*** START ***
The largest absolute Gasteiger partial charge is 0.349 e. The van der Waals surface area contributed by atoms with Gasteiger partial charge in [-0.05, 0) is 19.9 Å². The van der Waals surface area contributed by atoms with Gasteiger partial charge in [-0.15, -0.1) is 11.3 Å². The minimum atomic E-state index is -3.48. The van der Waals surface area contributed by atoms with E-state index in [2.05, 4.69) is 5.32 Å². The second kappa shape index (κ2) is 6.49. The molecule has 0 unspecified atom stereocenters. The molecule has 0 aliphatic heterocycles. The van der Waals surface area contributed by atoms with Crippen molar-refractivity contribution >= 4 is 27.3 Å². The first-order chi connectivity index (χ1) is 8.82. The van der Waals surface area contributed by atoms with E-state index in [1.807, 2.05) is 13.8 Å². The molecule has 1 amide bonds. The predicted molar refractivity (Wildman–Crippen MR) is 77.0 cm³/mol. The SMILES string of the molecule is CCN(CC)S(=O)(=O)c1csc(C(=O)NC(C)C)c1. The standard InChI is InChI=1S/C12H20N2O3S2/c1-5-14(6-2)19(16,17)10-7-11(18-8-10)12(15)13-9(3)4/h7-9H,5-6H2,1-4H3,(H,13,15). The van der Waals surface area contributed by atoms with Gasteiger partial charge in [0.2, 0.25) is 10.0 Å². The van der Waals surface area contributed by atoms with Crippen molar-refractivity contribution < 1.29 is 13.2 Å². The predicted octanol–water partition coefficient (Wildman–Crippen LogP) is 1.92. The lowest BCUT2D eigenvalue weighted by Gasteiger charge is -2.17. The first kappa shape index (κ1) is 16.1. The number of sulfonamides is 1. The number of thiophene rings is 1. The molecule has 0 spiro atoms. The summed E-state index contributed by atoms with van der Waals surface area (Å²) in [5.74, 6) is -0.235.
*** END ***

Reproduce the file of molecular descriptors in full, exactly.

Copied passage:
The largest absolute Gasteiger partial charge is 0.349 e. The van der Waals surface area contributed by atoms with Gasteiger partial charge in [-0.05, 0) is 19.9 Å². The van der Waals surface area contributed by atoms with Gasteiger partial charge in [-0.15, -0.1) is 11.3 Å². The minimum atomic E-state index is -3.48. The van der Waals surface area contributed by atoms with E-state index in [2.05, 4.69) is 5.32 Å². The second kappa shape index (κ2) is 6.49. The molecule has 0 unspecified atom stereocenters. The molecule has 0 aliphatic heterocycles. The van der Waals surface area contributed by atoms with Crippen molar-refractivity contribution >= 4 is 27.3 Å². The first-order chi connectivity index (χ1) is 8.82. The van der Waals surface area contributed by atoms with E-state index in [1.807, 2.05) is 13.8 Å². The molecule has 1 amide bonds. The predicted molar refractivity (Wildman–Crippen MR) is 77.0 cm³/mol. The SMILES string of the molecule is CCN(CC)S(=O)(=O)c1csc(C(=O)NC(C)C)c1. The standard InChI is InChI=1S/C12H20N2O3S2/c1-5-14(6-2)19(16,17)10-7-11(18-8-10)12(15)13-9(3)4/h7-9H,5-6H2,1-4H3,(H,13,15). The van der Waals surface area contributed by atoms with Gasteiger partial charge in [0.2, 0.25) is 10.0 Å². The van der Waals surface area contributed by atoms with Crippen molar-refractivity contribution < 1.29 is 13.2 Å². The predicted octanol–water partition coefficient (Wildman–Crippen LogP) is 1.92. The lowest BCUT2D eigenvalue weighted by Gasteiger charge is -2.17. The first kappa shape index (κ1) is 16.1. The number of sulfonamides is 1. The number of thiophene rings is 1. The molecule has 0 spiro atoms. The summed E-state index contributed by atoms with van der Waals surface area (Å²) in [5.74, 6) is -0.235.